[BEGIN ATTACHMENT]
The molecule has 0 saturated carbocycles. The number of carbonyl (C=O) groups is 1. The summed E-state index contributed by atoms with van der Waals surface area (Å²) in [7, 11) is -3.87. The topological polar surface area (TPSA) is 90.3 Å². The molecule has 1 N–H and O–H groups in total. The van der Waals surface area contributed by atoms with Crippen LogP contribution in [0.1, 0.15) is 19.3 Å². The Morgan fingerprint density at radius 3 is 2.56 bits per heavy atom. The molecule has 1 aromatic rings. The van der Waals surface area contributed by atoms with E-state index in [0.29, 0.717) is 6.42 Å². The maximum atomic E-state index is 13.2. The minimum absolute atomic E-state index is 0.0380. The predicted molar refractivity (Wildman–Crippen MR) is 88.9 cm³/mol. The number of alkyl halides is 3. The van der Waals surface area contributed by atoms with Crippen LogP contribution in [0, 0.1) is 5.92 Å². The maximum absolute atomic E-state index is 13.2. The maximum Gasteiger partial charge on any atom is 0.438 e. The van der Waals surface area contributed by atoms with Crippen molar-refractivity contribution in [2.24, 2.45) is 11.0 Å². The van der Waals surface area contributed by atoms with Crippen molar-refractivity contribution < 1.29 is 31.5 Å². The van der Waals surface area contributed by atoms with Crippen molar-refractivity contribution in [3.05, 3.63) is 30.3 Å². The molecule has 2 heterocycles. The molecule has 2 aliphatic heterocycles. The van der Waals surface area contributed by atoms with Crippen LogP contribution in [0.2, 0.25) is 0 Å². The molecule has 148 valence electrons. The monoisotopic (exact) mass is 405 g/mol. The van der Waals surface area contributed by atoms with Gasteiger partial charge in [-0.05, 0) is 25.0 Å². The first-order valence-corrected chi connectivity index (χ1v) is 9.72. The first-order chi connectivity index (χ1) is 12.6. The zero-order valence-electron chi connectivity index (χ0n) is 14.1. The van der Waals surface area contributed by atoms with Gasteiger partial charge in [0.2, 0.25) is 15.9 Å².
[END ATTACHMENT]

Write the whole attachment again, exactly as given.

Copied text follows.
The molecule has 0 saturated carbocycles. The number of carbonyl (C=O) groups is 1. The summed E-state index contributed by atoms with van der Waals surface area (Å²) in [7, 11) is -3.87. The topological polar surface area (TPSA) is 90.3 Å². The molecule has 1 N–H and O–H groups in total. The van der Waals surface area contributed by atoms with Crippen LogP contribution in [0.1, 0.15) is 19.3 Å². The Morgan fingerprint density at radius 3 is 2.56 bits per heavy atom. The molecule has 1 aromatic rings. The van der Waals surface area contributed by atoms with E-state index in [0.29, 0.717) is 6.42 Å². The maximum atomic E-state index is 13.2. The minimum absolute atomic E-state index is 0.0380. The predicted molar refractivity (Wildman–Crippen MR) is 88.9 cm³/mol. The number of alkyl halides is 3. The van der Waals surface area contributed by atoms with Crippen LogP contribution in [0, 0.1) is 5.92 Å². The maximum absolute atomic E-state index is 13.2. The maximum Gasteiger partial charge on any atom is 0.438 e. The van der Waals surface area contributed by atoms with Crippen molar-refractivity contribution in [2.24, 2.45) is 11.0 Å². The van der Waals surface area contributed by atoms with Crippen molar-refractivity contribution < 1.29 is 31.5 Å². The van der Waals surface area contributed by atoms with Crippen molar-refractivity contribution in [3.05, 3.63) is 30.3 Å². The molecule has 2 heterocycles. The molecule has 2 aliphatic heterocycles. The van der Waals surface area contributed by atoms with Crippen LogP contribution in [0.2, 0.25) is 0 Å². The molecule has 148 valence electrons. The monoisotopic (exact) mass is 405 g/mol. The van der Waals surface area contributed by atoms with Gasteiger partial charge in [-0.05, 0) is 25.0 Å². The first-order valence-corrected chi connectivity index (χ1v) is 9.72. The first-order chi connectivity index (χ1) is 12.6. The zero-order valence-electron chi connectivity index (χ0n) is 14.1. The van der Waals surface area contributed by atoms with Gasteiger partial charge in [0.2, 0.25) is 15.9 Å².